Innocent Deaf Woman Tasered By Tacoma Police
On April 6th, Lashonn White, a deaf woman, made a desperate call to the police from her home in Tacoma, Washington. With the help of her interpreter, White reached the 911 operator and said, “Please hurry! There’s a person here beating me up.”
Tacoma Police Officers Ryan Koskovich and Michael Young were told several times that White is deaf, yet they arrived on the scene without an interpreter or any necessary communication devices. When White rushed out to the balcony to meet the officers, she was immediately tasered in her ribs and stomach. A disoriented White had barely recovered from the taser’s shock before police arrested her for obstruction and assault of a civil servant.
White spent 60 hours in jail without an interpreter, which violates Washington law as well as the Americans with Disabilities Act (ADA). Sadly, White’s story is just one instance in a long list of incidents where law enforcement officials have violated the rights of people with disabilities.
- In June, Chicago police tasered a woman who was eight months pregnant for parking in a handicapped space. Police claimed they could not tell she was pregnant, although it was obvious to anyone who saw her.
- Last month, a mentally disabled man was executed by lethal injection in Georgia, despite a United States Supreme Court ruling making it illegal for mentally disabled inmates to be killed.
- Last September, a mentally ill homeless man was brutally beaten to death by two California police officers.
In a blog post, Charles A. Archer, CEO at Evelyn Doughlin Center for Serving People in Need writes, “inviting people with disabilities to participate in community events and becoming more involved in society” is the best way to enact policy. The ADA protects disabled persons’ rights on paper, but the question of policy vs. training comes to mind with so many police brutality cases leaving the voices of the disabled lost in translation.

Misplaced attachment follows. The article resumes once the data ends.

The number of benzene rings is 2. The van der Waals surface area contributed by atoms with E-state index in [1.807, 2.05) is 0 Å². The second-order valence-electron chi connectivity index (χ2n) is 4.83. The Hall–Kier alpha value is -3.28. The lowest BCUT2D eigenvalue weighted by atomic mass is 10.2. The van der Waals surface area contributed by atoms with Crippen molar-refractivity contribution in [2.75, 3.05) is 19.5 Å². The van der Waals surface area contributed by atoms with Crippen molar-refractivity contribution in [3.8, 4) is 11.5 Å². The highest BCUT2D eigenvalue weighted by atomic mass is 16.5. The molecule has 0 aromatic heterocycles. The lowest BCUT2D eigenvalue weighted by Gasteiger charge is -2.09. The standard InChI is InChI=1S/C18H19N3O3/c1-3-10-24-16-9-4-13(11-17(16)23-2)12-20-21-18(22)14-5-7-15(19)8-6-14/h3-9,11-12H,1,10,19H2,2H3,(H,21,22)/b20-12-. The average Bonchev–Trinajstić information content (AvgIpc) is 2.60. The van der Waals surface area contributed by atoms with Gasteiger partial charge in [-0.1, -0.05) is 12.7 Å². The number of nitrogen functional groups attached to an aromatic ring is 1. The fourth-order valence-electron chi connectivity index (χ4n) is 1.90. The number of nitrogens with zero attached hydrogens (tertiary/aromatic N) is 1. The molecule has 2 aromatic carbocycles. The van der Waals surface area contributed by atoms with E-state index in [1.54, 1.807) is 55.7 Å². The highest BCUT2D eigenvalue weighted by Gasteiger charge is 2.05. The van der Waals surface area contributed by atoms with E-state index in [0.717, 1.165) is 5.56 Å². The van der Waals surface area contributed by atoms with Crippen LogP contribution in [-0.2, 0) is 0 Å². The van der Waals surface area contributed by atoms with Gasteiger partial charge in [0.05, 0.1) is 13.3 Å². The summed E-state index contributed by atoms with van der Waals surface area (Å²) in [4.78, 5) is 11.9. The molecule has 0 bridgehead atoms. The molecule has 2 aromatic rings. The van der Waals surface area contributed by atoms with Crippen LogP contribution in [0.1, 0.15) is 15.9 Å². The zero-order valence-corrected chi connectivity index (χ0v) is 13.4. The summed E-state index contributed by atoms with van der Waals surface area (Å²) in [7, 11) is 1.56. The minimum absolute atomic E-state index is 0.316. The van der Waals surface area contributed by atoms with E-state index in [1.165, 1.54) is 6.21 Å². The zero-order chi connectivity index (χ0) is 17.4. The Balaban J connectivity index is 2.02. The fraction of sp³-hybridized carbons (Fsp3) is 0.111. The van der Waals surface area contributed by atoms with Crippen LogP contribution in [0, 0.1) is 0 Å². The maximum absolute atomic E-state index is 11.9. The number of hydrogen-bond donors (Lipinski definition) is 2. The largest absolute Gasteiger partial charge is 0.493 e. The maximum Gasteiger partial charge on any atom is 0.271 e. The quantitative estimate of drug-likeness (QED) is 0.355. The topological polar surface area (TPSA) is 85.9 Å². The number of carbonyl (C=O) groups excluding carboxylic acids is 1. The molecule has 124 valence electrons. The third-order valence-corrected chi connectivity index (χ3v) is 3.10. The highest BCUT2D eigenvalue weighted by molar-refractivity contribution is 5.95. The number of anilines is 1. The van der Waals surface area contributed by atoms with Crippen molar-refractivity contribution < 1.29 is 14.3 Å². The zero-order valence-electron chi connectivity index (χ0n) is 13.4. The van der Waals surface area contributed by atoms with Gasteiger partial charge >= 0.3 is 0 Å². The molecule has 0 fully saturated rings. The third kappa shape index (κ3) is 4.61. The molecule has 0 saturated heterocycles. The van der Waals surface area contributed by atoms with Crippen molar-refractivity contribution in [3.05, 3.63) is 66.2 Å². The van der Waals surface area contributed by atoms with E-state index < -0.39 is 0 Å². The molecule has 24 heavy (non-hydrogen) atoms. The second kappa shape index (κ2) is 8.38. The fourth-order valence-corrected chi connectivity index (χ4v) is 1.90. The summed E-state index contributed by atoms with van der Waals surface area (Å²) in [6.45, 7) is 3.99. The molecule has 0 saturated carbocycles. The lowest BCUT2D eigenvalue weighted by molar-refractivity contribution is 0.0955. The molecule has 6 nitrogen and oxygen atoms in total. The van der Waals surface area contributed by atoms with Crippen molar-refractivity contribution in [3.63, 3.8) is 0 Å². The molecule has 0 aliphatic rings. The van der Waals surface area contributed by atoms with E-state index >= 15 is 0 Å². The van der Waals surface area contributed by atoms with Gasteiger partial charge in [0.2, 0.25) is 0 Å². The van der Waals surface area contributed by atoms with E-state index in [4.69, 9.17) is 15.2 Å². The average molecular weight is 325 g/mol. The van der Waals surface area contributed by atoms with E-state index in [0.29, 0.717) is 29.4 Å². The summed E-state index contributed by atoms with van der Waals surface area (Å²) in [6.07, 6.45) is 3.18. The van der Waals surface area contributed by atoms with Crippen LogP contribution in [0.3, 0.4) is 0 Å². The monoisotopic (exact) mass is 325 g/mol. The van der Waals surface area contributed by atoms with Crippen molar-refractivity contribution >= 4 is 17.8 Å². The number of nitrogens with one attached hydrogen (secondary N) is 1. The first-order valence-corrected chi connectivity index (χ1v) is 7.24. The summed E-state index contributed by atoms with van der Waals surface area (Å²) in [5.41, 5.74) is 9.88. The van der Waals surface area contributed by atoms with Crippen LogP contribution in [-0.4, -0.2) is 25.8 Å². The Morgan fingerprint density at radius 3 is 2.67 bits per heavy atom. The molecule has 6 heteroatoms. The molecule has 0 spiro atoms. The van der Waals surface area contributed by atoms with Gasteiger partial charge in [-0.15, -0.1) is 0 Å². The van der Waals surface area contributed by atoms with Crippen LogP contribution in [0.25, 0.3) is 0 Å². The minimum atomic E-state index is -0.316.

Archer, among many others, argues, “starting an advisory group that includes, in the case of a police department, both officers and people with disabilities, to provide input on shaping policies and training” would give officers not just a law, but an understanding of communicating with disabled persons.
In the instance of Lashonn White’s arrest, officers claim that they did not merely yell stop at the deaf woman as she ran toward them. They put their hands up, palms facing outward to signal stop. Others at the scene recall that the officers did not signal for White to stop at all, which is why White, who could not hear the officers yelling “Stop!” kept hurrying toward the two policemen until one of them tasered her.
The ADA is often referred to as a “feel-good piece of legislation,” as it optimistically outlines the appropriate use of hand signals, interpreters, even the use of a pen and notepad to effectively communicate with deaf and people with disabilities. But police training and community integration are needed to actualize ADA policy. Needless deaths, injuries and discrepancies could be avoided if members of law enforcement were not just told how to communicate with disabled persons, but taught how to communicate and provide the basic rights outlined by federal law.
TAKE ACTION: Sign the petition demanding the Tacoma Police Department train their officers to communicate with people with disabilities in their community.
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